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Beyond the Snooze

Matilda reimagined her life, but which was the dream, which was the nightmare.

By Sam H ArnoldPublished 17 days ago 4 min read
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As the alarm went off, Matilda reached out and hit the snooze button. Ten more minutes, she thought to herself. Ten more minutes before the usual, monotonous routine of her life started.

Matilda knew how today would go. It would be precisely the same as the five previous years she had lived through. Get up, take a shower, and get dressed. Go downstairs and put the coffee on, ready for Adam to wake up. While the coffee percolates, wake Tommy, help him get dressed, and brush his teeth. Back downstairs to make breakfast for them both. At 0830 am, both the men in her life would kiss her goodbye and leave. The day was then spent cooking, cleaning and washing. 

At 3 pm, pick Tommy up and help him with his homework. Adam came home at 5 pm; he normally grunted hello to Matilda. He ate his dinner and then sat semi-comatose, watching TV until they went to bed.

Matilda once again leaned over and turned the alarm off. Strangely, Adam was not in bed. Matilda couldn’t remember the last time Adam had been up before her. Going downstairs, Matilda put the coffee on.

There, standing in her kitchen, was a 20-year-old, muscle-bound, naked hunk.

‘Hey babe, you’re up late,’ the guy said as he walked towards her, kissing her.

Matilda heard herself say, ‘Scott, I told you I have a later meeting.’

Matilda had no idea where this had come from or why she had said it.

As she sat drinking her coffee, the rest of her life came to her like a showreel. Matilda had fallen pregnant at 21, like her other life. After Tommy had been born, she returned to work after 6 weeks. From there, her career had flown; she was now managing director of an HR company. Addicted to work, her family life had suffered. She was divorced at 25, Adam had gained custody of Tommy. Matilda now saw Tommy once a month.

Matilda knew she had to get ready for her 10 am meeting. Going into her wardrobe, she looked at her expensive selection of clothes. Choosing a Chanel dress, a Prada handbag and Louboutin shoes, she yelled bye to Scott. She went into the garage to her brand new Audi. Matilda was starting to enjoy this dream life. Was this a dream life, or was the other world a nightmare? She couldn’t work it out.

Without knowing how, Matilda knew her way to work. The meeting was long and tedious. Matilda, however, was starting to enjoy spending time with other people. For once, people listened to what she said and were interested in her opinions. A fancy lunch followed the meeting. Then another couple of meetings. Before she knew it, her workday was finished at 8 pm—home to hunky Scott and then out for an evening with friends.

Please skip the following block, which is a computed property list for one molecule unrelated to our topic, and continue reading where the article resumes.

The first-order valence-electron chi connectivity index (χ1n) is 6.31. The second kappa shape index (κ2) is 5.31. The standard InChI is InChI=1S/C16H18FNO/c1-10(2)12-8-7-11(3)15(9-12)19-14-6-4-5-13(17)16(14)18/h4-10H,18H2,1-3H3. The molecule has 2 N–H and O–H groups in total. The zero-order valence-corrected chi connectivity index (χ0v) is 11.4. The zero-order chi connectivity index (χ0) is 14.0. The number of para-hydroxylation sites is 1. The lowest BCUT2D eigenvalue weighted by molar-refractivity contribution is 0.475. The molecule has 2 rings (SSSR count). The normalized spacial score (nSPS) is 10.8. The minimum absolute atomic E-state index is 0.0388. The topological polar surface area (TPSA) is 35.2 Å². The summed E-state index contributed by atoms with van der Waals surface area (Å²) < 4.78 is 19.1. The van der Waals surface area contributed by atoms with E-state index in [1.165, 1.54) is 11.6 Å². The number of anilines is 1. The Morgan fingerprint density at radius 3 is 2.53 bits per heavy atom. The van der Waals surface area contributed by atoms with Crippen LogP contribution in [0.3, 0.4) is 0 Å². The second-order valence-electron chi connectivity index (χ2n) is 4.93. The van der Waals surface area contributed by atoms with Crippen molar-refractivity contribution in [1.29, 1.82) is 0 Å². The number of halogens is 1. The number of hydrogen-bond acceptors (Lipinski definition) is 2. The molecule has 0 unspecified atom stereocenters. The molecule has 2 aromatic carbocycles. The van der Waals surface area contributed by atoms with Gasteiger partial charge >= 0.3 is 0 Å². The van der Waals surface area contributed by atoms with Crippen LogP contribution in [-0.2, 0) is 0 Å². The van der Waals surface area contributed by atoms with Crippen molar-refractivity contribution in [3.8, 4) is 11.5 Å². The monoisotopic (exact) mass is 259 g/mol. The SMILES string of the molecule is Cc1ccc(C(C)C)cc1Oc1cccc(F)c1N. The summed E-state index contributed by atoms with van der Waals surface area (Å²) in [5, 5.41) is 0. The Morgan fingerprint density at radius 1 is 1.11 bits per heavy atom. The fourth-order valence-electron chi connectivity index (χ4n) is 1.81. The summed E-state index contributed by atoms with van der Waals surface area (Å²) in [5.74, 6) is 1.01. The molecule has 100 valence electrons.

This was how her life continued for the next week. Her last life started to fade into the background. After the first week, Matilda received her weekly phone call from Tommy. He sounded so distant to her. She tried to talk to him about common subjects she knew he loved. As his one-word answers mounted up, her heart began to break. She remembered her dream of being at home with him—the feeling of his little hand in hers on the way home from school.

Over the next week, the longing and loss became worse. Matilda was continually tired, and Scott was thick. He looked pretty, but debating current affairs with him was impossible; she missed Adam’s quick mind and analytical thinking.

By the end of the third week, Matilda was a tearful mess. She had been signed off with depression. Scott had moved out three days ago; luckily, he had left an old tracksuit that she was now wearing. Her designer wardrobe didn’t accommodate slob clothing.

By the end of the fourth week, Matilda had not washed or changed her clothes. She barely ate. Instead, she sat daydreaming about her wonderful dream a month ago. That night, she’d had enough; she went to bed knowing that if she woke up tomorrow, she would be ending her life.

The alarm clock woke Matilda, and she felt the depression settle on her like a black cloud. That’s when she heard the soft snoring coming from beside her. She looked at Adam’s sleeping form, and her heart skipped a beat. Without worrying about making coffee, she threw herself at Adam.

Coming to, he enveloped her in his arms.

‘Hey, you, what’s wrong?’

‘Adam, I have had the worst dream,’ she sobbed, resting her head on his chest. ‘I love you so much.’

‘I love you too, babe,’ he answered.

At that moment, Matilda heard the tiny patter of feet as Tommy ran into the room. As he threw himself into his mum’s arms, tears rolled down her face. Adam leaned over and hugged her.

‘Baby, what is wrong? How about I take the day off, and we go out on a nice family day?’ Adam said.

The day was fantastic, the best day ever. Matilda would never moan about a typical day again.

Fable
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About the Creator

Sam H Arnold

A writer obsessed with true crime, history and books. Find all my dedicated newsletters whether you are a true crime fan, bookworm or aspiring writer on Substack - https://substack.com/@samharnold

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  • MikMacMeerkat2 days ago

    Aw this story was so sweet. We never know what we have until its gone.

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